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article imageGood News: Tiger population increases by 30 percent in India

By Megan Hamilton     Jan 21, 2015 in Environment
Delhi - In a bit of good news, a study shows tiger numbers have risen sharply in India during the last seven years, from just 1,411 to 2,226, and for wildlife officials, that's something to celebrate.
The country is now home to 70 percent of the world's tigers.
That's according to Environment Minister Prakash Javadekar, who was in Delhi on Tuesday to speak to journalists, BBC News reports.
The results of the census, he said, are a "huge success story."
"Never before has such an exercise been taken on such a massive scale where we have unique photographs of 80 percent of India's tigers," he said. "While the tiger population is falling in the world, it is rising in India. This is great news," he added.
He suggests that these successful tiger conservation practices could be implemented elsewhere. Javadekar even said India is willing to donate tiger cubs to the international community in order to play a crucial role in global tiger conservation.
To conduct the study, the researchers involved say they assessed the population of the big cats by using advanced technology, CNN reports.
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Facts About India
In India, Karnataka has the largest number of tigers at 406. Uttarakhand isn't far behind; it has 340 tigers, Tamil Nadu has 229, followed by Madhya Pradesh with 208. Maharashtra has 190 of the big cats and the Sundarbans in Bengal rounds out the list at 76 tigers, NDTV reports.
This latest census is reportedly the most accurate yet, and some 1,540 tigers have actually been photographed, NDTV reports here.
"We could capture 70 percent of the tigers individually in camera traps," says Rajesh Gopal, Member secretary, National Tiger Conservation Authority. "That is unique. Extrapolation based on scientific data has been very little this time."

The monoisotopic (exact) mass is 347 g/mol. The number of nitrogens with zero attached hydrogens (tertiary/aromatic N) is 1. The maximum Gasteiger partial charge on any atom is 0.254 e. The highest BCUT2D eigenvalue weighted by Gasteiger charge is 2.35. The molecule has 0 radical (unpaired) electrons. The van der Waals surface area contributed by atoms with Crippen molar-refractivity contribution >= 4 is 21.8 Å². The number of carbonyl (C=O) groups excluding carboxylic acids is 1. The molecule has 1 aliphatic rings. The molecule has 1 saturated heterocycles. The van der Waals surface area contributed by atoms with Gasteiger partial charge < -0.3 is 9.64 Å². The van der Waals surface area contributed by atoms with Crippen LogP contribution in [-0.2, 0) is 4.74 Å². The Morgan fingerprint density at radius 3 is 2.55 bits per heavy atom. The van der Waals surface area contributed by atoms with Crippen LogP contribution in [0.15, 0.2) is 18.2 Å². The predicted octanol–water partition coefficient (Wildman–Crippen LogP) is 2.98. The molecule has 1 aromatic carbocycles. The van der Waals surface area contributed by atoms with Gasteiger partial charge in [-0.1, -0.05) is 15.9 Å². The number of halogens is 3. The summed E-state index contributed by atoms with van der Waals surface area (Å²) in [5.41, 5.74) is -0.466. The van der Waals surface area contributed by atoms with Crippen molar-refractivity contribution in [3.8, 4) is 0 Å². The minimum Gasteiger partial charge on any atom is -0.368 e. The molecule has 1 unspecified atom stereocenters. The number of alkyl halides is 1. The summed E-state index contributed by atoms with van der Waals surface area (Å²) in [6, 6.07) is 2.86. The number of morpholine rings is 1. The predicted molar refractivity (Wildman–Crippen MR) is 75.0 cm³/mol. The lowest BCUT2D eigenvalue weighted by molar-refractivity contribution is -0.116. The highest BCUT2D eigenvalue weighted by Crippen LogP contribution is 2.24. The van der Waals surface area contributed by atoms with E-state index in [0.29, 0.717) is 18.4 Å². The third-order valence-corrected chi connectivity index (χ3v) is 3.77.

The country has fought to stop the rapid decline of its big cat population due to poachers, international smuggling networks and habitat loss.
While the uptick in tiger numbers is encouraging, it's tragic to note that the population of these beautiful cats has plummeted from an estimated 100,000 tigers at the dawning of the 20th century. Most of the big cats were killed by poachers who sell the carcasses for use in traditional Chinese medicine.
India took swift action in 2004 after environmentalists discovered that not one single tiger could be found at the Sariska wildlife reserve in Rajasthan. The reserve is a top destination for people who wish to see the big cats. This was seen as the worst crisis in India's conservation history and led to an enormous drive, and as part of that, forest guards were armed at various reserves to fight poachers.
The rising tiger numbers were good news for Debbie Banks, head of the Tiger Campaign at the Environmental Investigation Agency. The agency conducts extensive research on the illegal tiger trade. Banks welcomed the news of the study and is looking forward to seeing the full report once it's released next March, she told CNN.
"I think it has set India apart from some of the other tiger range countries," she said. "If you look at China, Laos, Cambodia, Vietnam, Thailand, there's more emphasis on tigers in captivity, farming and valuing tigers for their body parts higher than the survival of tigers in the wild."
The results of the study are encouraging, but this isn't a good time to become complacent, Banks said.
"While this is good news from India, I don't think anyone is sitting back and saying 'we've won.' The demand within China for skins to decorate homes and bones for tiger bone wine all continue. And so it's a constant battle."
It's going to be necessary to protect tiger populations once they begin to move into new areas.
"We must now gear up to manage the population that is dispersing out of these reserves," says Anish Andheria, Director of the Wildlife Conservation Trust. "Karnataka, Uttarakhand, and Madhya Pradesh will have to work to protect the tigers they have."
Another challenge?
The tiger trade is nothing if not sophisticated, and body parts of the big cat are often transported across unofficial borders--across mountains, for instance.
"The criminals have changed their practice," Banks said. "And there's no evidence of any enforcement there."
Historically, tigers are symbols of power and beauty in cultures such as India and China, and the significance of the tiger goes beyond its aesthetics, she added.
"Tigers are major indicators of the health of the environment, certainly the health of the forest that they inhabit. But they are the water gods, if you like. They are indicators of how well we are doing to conserve forests that provide water for millions of people and mitigate climate change. There's an ecosystem reason to save wild tigers."
Judging by the results of the study, Banks noted that it looks like India is doing just that.
"India, despite all the problems it has with high human population in small areas, is totally setting the benchmark for wild tiger conservation."
It's definitely a good start.
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